Category Archives: The Police

Rocks In The Attic #835: The Police – ‘Ghost In The Machine’ (1981)

RITA#835Listening to the oddly hypnotic covers album, Juliana Hatfield Sings The Police, over Christmas has reignited my love for Sting, Summers and Copeland. It’s even given me a newfound love for this album, the first of two records that fail to live up to the zest of the first three.

I’ve been trying to learn Every Little Thing She Does Is Magic on guitar. As always with Andy Summers’ guitar parts, it’s not as easy as it looks. Summers has a habit of making intricate guitar lines look effortless, but they’re always doing something different to what you’d expect. The opening of the guitar song has delicately ascending guitar part doubled by a piano, all the while underscored by Sting bowing a fretless bass. Damn then and their genius.

RITA#835aBut what a song, with one of my favourite middle-eights of all time:

I resolved to call her up / A thousand times a day / And ask her if she’ll marry me / In some old fashioned way / But my silent fears have gripped me / Long before I reach the phone / Long before my tongue has tripped me /  Must I always be alone?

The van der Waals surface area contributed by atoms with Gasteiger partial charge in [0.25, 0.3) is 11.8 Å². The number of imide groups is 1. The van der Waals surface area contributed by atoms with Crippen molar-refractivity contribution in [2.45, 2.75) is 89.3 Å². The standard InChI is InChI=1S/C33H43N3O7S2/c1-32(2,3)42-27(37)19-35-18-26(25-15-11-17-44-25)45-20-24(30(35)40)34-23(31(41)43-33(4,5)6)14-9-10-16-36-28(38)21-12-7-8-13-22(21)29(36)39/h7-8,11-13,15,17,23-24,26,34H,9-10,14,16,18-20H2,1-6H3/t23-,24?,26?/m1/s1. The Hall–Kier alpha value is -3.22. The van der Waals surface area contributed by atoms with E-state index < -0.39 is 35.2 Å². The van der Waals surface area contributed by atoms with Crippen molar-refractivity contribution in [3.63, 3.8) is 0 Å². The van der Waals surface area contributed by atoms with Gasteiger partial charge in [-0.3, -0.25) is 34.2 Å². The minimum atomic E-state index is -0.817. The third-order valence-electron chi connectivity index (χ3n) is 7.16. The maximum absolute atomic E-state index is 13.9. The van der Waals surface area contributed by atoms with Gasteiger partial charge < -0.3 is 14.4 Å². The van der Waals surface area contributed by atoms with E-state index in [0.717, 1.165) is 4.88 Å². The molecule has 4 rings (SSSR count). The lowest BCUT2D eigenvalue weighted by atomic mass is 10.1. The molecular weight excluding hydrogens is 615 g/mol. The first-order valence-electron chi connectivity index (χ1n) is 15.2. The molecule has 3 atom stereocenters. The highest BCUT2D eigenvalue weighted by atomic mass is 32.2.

While the hit singles illustrate that Sting can still write a decent pop song, the aimless, endless reggae feel of the rest of the album suggests that something had changed in the band. This could be the nature of the recording, at Montserrat’s AIR studios in the Carribean – the first time the band had recorded outside Europe – or simply inter-band tension starting to simmer among the ranks.

Summers later laid the blame at Sting becoming a massive cunt – ‘I have to say I was getting disappointed with the musical direction around the time of Ghost in the Machine. With the horns and synth coming in, the fantastic raw-trio feel – all the really creative and dynamic stuff – was being lost. We were ending up backing a singer doing his pop songs.’

It’s a shame, as each of the three albums that precede Ghost In The Machine feel like the output of a band. Outlandos d’Armour is a fantastic post-punk debut, Regatta de Blanc found them starting to believe in themselves, and Zenyatta Mondatta captures them at the height of their creativity. Ghost In The Machine is something else. It’s also the first of the band’s albums with an English-language title. Something had definitely changed, and not for the better.